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5 Misconceptions About Truck Driving Jobs

Truck driver jobs pay well, and they are in very high demand, so why aren’t more people taking them? In his memoir “The Long Haul: A Trucker’s Tales of Life on the Road,” Finn Murphy demonstrates that truckers have their own world, with its own challenges and customs. Reading about Murphy’s adventures and perils as a long-distance truck driver will inspire some people to take up truck driving and convince others that it is not for them. Most interestingly of all, it defies stereotypes; most people don’t think of truckers as excessively clean and tidy, but Murphy certainly seems to break this stereotype. Enlightening as it is, Murphy’s story represents only one person’s experience. If a journalist were to spend a month at a truck stop, he would certainly end up with many stories about the world of truckers that would surprise readers.

If you are considering a career as a truck driver, then you have probably read the articles about trucker slang and already realize that professional truck drivers are a diverse group of people. Exactly how difficult it actually is to drive a truck for the living and what are the challenges you will face on the job? Here are five common misconceptions about the work of professional truck drivers:

1. Truck Drivers Have Extraordinarily Long Work Days

Driving a multi-ton vehicle at high speeds requires sustained concentration, and it is difficult to drive a truck safely if you are tired. Truck drivers do sometimes drive in the middle of the night, but it does not necessarily mean that they have been behind the wheel all day. They might choose to drive at night because they are naturally nocturnal or because there is less traffic, allowing them to cover more ground in a shift. The Department of Transportation is well aware of the need for truck drivers to get adequate rest and the risks of allowing drivers on the road when they are likely to get tired and distracted. The maximum length of a workday for a truck driver is 14 hours, and the driver must rest at least 10 hours between shifts. Drivers must also take breaks during their shifts; a driver cannot drive more than 11 consecutive hours without a break. The maximum number of hours one truck driver can drive in a week is 77 hours.

2. Drivers Are Always Responsible for Maintaining Their Own Trucks

The option exists for truck drivers to be self-employed and to work as independent contractors. If you own your own truck, then you are responsible for its maintenance. Keeping a truck roadworthy can be a big job; a small problem with the truck can be very dangerous. Truck drivers who drive company-owned trucks tend to bear less responsibility for the maintenance of the truck. Big trucking companies have employees whose entire job is truck maintenance and other employees whose entire job is driving.

3. Learning to Drive a Truck Is Prohibitively Expensive

Driving a truck certainly requires a very high level of skill. Simply knowing how to drive a car does not qualify you to transport tons of freight from one side of the United States to the other. Becoming certified to drive a truck requires a considerable amount of training. The good news is that, because qualified truck drivers are in such high demand, some companies will pay for all or part of your training. That said, the training course to become certified to drive a truck is quite rigorous. It involves 160 hours of instruction and hands-on training. The training takes place over a period of several weeks to several months. It includes classroom instruction plus practical training working with parked vehicles. Trainee truck drivers must also spend a certain number of hours driving a truck on the highway, under the supervision of a truck driving instructor. In addition to completing the training course, drivers must pass a physical exam and a drug test.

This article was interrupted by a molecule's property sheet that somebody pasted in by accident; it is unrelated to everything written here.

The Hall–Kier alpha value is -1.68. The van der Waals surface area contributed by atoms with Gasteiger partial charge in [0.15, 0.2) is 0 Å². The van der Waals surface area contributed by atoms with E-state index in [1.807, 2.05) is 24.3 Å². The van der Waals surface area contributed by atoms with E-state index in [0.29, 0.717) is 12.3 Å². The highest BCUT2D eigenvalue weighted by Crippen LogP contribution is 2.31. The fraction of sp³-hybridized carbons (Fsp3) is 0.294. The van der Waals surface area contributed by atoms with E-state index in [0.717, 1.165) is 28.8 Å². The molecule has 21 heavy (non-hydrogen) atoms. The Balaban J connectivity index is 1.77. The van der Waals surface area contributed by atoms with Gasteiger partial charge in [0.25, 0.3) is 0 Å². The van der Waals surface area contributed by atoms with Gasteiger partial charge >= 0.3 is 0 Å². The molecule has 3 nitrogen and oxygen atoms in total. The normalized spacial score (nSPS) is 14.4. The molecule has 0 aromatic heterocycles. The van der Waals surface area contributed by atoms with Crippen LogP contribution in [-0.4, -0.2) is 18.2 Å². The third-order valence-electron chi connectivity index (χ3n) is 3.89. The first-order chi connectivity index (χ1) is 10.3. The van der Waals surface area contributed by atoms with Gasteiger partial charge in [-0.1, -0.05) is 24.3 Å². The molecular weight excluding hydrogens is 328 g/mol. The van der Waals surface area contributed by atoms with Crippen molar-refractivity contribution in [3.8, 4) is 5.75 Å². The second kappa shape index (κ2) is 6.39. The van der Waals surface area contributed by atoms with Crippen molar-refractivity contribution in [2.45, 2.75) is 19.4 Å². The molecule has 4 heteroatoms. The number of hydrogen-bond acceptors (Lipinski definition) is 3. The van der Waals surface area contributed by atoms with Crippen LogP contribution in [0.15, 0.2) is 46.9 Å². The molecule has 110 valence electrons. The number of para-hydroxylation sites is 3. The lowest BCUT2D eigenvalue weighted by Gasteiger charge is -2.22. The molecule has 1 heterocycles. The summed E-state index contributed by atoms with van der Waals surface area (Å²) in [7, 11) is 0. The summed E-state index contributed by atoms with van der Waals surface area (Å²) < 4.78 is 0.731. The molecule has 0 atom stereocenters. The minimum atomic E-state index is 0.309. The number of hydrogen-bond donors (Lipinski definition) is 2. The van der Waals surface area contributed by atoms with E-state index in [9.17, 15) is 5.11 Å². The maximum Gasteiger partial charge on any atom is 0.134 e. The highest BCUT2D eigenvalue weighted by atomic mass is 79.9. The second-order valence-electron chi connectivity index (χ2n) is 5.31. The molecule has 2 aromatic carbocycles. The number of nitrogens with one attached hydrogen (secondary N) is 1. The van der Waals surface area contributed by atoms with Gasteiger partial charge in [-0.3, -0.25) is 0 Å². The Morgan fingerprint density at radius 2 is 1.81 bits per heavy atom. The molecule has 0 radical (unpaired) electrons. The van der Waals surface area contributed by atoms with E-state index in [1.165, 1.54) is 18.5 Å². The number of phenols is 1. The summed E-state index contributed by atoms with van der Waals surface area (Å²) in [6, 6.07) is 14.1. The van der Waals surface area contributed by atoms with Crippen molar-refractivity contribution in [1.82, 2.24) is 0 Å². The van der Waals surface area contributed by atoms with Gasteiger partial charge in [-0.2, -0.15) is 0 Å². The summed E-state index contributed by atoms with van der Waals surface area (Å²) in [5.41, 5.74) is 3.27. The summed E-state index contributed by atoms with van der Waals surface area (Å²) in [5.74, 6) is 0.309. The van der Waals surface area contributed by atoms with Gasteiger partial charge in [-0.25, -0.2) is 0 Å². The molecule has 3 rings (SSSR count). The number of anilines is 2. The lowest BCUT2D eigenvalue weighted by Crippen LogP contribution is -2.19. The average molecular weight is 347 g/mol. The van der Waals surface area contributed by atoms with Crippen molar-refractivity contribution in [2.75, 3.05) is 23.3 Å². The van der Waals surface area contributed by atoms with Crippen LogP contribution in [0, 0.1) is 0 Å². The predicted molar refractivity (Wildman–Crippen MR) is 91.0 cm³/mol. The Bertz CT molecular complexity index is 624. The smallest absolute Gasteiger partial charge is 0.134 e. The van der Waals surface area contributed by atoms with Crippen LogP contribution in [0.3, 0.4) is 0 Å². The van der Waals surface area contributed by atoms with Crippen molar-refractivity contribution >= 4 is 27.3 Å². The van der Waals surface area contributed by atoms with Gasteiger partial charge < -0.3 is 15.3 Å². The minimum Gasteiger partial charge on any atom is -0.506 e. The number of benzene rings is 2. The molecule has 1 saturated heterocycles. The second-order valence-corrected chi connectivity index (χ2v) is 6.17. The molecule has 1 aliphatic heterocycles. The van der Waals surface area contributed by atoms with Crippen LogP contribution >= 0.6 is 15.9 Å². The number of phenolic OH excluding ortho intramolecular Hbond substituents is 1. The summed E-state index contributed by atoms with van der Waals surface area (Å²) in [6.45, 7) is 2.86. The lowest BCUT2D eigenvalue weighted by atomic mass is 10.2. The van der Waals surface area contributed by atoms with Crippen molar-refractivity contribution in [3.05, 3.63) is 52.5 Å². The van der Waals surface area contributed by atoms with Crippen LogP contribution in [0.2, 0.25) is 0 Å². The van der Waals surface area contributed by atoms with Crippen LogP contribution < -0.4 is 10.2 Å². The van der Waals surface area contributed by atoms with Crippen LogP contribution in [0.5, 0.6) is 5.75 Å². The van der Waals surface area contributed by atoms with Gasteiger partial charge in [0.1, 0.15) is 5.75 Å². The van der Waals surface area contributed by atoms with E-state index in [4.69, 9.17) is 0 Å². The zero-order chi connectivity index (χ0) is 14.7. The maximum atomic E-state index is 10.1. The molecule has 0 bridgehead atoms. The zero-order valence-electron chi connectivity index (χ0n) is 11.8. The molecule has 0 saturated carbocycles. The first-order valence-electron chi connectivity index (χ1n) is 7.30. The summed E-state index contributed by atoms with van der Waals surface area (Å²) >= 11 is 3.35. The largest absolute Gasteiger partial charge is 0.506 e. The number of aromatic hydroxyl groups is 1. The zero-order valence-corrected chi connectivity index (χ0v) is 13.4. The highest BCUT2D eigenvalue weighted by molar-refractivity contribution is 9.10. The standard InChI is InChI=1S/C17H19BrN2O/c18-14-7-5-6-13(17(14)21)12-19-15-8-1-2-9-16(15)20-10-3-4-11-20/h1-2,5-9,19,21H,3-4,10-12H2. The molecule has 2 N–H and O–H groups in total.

4. All Truck Drivers Are Men

When most people outside the truck driving industry think of a truck driver, they imagine the driver being male. In reality, 200,000 women work as truck drivers in the United States. Like many other professions previously open only to men, truck driving is seeing more and more participation from women.

5. Truck Drivers Have Higher Rates of Addiction and Substance Abuse Than Most Other Professions

If you have seen too many crime dramas, you are probably familiar with the stereotype of truck stops being a reliable place to score some drugs. There is also an unfortunate stereotype of truck drivers as leading a lonely existence where there is nothing to do but drink. Actually, truck drivers as a group do not have unusually high rates of alcohol and drug abuse. The rates are probably actually lower, because truck drivers must take drug tests so frequently. Trucking companies do everything they can to ensure that drivers are not working while impaired. If they are careful not to let drivers operate trucks when they are too tired, they are even stricter about not letting them drink and drive. Because of mandated periods of rest, truck drivers do not have reason to consume anything stronger than coffee or Red Bull to stay alert during their shifts.

Driving a truck can be a lucrative and fun job. Although it requires you to spend long periods of time away from home, you get to see the world and meet lots of interesting people. To be a successful truck driver, you must have a strong work ethic and consistently drive safely. Within those categories, though, truck drivers encompass people of all different personalities and backgrounds.

Steel Pro is a company dedicated to the transportation and warehouse storage of steel and other metals. Steel Pro is always in need of qualified, reliable drivers. If you are considering learning the profession of truck driving, a job transporting steel could be waiting for you.

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